Half the Man I Used to Be
Before anybody think that I say this in search of compliments and pats on the back, let me add this: I’m happy to know this.
I came home after a challenging class at The Actors Center one day and was forced to concede that I couldn’t do exercises I once was able to. But rather that get down about it, I was elated that I was back at work on the craft, ready to challenge myself anew. For years I spent my time doing exactly that which I was already capable of doing. In the process I made a few bucks and padded my credits, but in truth I was growing smaller and smaller as an artist, as a creative, and as a man. And it all became clear to me during a five minute exercise in front of my peers.
In the last few days the phrase, “God helps those who help themselves” has been rattling about my brain, despite my not being too convinced about the existence of any god. But that’s another matter. Indeed, I’ve tried to live by a similar creed in recent times, jettisoning a flawed pattern of victimization for a more active role in the creation of my life, and the results have been startling. Never would I have imagined that the discovery of weakness and failings could be a good thing.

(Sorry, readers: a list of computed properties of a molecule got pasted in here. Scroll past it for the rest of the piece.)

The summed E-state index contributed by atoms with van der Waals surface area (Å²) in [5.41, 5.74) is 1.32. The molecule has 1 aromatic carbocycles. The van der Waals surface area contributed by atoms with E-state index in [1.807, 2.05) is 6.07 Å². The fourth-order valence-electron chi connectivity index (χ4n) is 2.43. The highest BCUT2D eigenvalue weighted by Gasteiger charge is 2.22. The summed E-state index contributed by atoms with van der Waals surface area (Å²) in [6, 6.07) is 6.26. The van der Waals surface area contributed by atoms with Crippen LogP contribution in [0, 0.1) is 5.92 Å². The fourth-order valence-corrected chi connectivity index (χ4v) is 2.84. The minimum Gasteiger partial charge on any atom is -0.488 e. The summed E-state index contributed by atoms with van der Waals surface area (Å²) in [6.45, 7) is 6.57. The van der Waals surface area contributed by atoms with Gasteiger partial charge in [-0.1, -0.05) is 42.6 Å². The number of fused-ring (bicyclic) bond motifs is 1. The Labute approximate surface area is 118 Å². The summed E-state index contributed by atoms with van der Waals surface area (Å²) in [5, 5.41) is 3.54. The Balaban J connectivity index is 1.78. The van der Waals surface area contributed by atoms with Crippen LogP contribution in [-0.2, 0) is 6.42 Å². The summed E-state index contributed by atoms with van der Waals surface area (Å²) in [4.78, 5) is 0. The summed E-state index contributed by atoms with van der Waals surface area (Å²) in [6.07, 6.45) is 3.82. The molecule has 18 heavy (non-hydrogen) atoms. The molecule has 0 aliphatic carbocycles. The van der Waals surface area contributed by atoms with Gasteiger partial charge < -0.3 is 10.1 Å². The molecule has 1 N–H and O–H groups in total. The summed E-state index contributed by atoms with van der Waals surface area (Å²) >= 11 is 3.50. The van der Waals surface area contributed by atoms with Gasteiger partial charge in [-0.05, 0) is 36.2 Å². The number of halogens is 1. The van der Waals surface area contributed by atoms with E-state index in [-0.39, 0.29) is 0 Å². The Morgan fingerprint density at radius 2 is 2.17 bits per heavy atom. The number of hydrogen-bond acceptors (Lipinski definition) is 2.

We who choose to work in a public forum, offering our faces and bodies for entertainment, tread a thin line on a daily basis. The delicate balance can easily tip to the irascible habit of bemoaning the fools and the ignorant all around us. But there is no shelter there. Only a feeding frenzy of bitterness.
Actors beware. The craft is a muscle. It will atrophy quickly. You may be working, and you may be earning a good sum for your labors, but the muses are fickle mistresses and like to be seduced regularly. I suggest you buy some flowers and champagne the first chance you get. You may enjoy what happens next.